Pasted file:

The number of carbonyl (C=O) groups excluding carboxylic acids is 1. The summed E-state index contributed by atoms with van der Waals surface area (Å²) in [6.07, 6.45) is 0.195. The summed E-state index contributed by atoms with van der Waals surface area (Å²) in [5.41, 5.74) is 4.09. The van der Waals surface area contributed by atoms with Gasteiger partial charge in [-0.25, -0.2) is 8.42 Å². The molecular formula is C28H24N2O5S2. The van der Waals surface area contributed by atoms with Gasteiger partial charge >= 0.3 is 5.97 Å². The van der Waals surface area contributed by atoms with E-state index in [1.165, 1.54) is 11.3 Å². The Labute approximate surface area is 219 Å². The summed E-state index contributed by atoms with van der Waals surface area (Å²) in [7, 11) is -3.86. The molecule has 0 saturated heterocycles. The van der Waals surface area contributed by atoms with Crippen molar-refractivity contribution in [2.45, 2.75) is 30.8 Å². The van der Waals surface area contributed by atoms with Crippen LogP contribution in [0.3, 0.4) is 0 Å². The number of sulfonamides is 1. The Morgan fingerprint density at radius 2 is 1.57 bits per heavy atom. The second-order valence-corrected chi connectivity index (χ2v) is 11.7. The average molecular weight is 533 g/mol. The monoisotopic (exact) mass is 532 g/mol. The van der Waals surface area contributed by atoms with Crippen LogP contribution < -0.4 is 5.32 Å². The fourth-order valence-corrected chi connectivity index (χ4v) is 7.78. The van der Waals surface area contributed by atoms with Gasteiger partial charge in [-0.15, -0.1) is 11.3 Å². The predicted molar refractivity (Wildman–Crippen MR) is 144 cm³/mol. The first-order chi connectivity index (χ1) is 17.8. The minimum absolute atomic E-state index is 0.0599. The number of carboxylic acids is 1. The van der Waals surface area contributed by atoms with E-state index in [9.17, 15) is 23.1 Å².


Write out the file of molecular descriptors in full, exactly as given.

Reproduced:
The number of carbonyl (C=O) groups excluding carboxylic acids is 1. The summed E-state index contributed by atoms with van der Waals surface area (Å²) in [6.07, 6.45) is 0.195. The summed E-state index contributed by atoms with van der Waals surface area (Å²) in [5.41, 5.74) is 4.09. The van der Waals surface area contributed by atoms with Gasteiger partial charge in [-0.25, -0.2) is 8.42 Å². The molecular formula is C28H24N2O5S2. The van der Waals surface area contributed by atoms with Gasteiger partial charge >= 0.3 is 5.97 Å². The van der Waals surface area contributed by atoms with E-state index in [1.165, 1.54) is 11.3 Å². The Labute approximate surface area is 219 Å². The summed E-state index contributed by atoms with van der Waals surface area (Å²) in [7, 11) is -3.86. The molecule has 0 saturated heterocycles. The van der Waals surface area contributed by atoms with Crippen molar-refractivity contribution in [2.45, 2.75) is 30.8 Å². The van der Waals surface area contributed by atoms with Crippen LogP contribution in [0.3, 0.4) is 0 Å². The number of sulfonamides is 1. The Morgan fingerprint density at radius 2 is 1.57 bits per heavy atom. The second-order valence-corrected chi connectivity index (χ2v) is 11.7. The average molecular weight is 533 g/mol. The monoisotopic (exact) mass is 532 g/mol. The van der Waals surface area contributed by atoms with Crippen LogP contribution < -0.4 is 5.32 Å². The fourth-order valence-corrected chi connectivity index (χ4v) is 7.78. The van der Waals surface area contributed by atoms with Gasteiger partial charge in [-0.15, -0.1) is 11.3 Å². The predicted molar refractivity (Wildman–Crippen MR) is 144 cm³/mol. The first-order chi connectivity index (χ1) is 17.8. The minimum absolute atomic E-state index is 0.0599. The number of carboxylic acids is 1. The van der Waals surface area contributed by atoms with E-state index in [9.17, 15) is 23.1 Å².